Carolina Produce business updates

05/23/2014 11:18:00 AM
Alyssa Klimek

Commission adds two new hires

The North Carolina Sweet Potato Commission, Benson, N.C., has hired an accountant and a communications specialist.

As communications specialist, Socorro Daughtry will be in charge of crafting the Commission’s newsletters and printed materials and coordinating marketing events. Daughtry worked as the communications coordinator for the Idaho School Board Association, Boise, Idaho, before relocating to North Carolina.

Cindy Vanderhoof is taking on the Commission’s accounting responsibilities. Vanderhoof previously worked as accounting and human resources manager for Peterbilt, Dunn, N.C.

 

Clayton Rawl Farms adds organic acres, cold storage facility

Clayton Rawl Farms, Lexington, S.C., has added 200 acres, half of which will be organic, in response to customer requests. The addition of the organic acreage marks the first time that Clayton Rawl Farms has entered the organic market.

The 100 organic acres has not been under cultivation so the company will not have to go through the required three-year process of converting the land from conventional to organic, said Chris Rawl, president.

A variety of commodities will be planted on the new acres including sweet corn, snap peas, peppers, kale and squash.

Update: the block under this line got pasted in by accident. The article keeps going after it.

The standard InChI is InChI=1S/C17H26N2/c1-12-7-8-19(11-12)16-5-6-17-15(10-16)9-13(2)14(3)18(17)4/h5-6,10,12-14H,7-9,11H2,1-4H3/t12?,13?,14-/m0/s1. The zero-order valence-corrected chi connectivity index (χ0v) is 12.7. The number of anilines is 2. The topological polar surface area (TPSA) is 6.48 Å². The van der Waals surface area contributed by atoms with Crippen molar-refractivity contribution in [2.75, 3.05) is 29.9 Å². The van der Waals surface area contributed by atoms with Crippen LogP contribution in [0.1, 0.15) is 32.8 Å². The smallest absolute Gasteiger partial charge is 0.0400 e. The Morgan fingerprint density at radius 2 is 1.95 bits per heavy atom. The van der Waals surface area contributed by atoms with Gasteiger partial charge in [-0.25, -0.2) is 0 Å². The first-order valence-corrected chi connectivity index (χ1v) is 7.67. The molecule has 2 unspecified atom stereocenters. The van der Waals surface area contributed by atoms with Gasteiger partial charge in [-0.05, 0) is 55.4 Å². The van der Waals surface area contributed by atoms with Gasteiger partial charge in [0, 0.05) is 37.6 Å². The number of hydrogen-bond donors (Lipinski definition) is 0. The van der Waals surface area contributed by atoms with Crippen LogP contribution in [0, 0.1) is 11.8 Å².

Last October, Clayton Rawl Farms added a 13,000-foot cooler and temperature-controlled loading dock to its packinghouse.

The cooler creates a controlled environment for shipping where the produce goes into the cooler and never goes back out into the heat again, so the cold chain is never broken, said Chris Rawl, president of Clayton Rawl Farms. Rawl says the new facility also provides additional cold storage space.

 

Jackson Farming sports local logo

Jackson Farming Co., Autryville, N.C., is still using standard cartons and packaging materials but has implemented a new logo to better market its locally grown produce. The company developed a logo using the North Carolina Department of Agriculture’s “Got to be N.C.” slogan and is using it on watermelon and cantaloupe bins, among other packaging, to promote North Carolina produce.

Matt Solana, vice president of operations and supply chain at Jackson Farming Co., said that since 75% of its product stays within North Carolina, it’s a great way to promote what the state is doing.



Comments (0) Leave a comment 

Name
e-Mail (required)
Location

Comment:

characters left

Feedback Form
Leads to Insight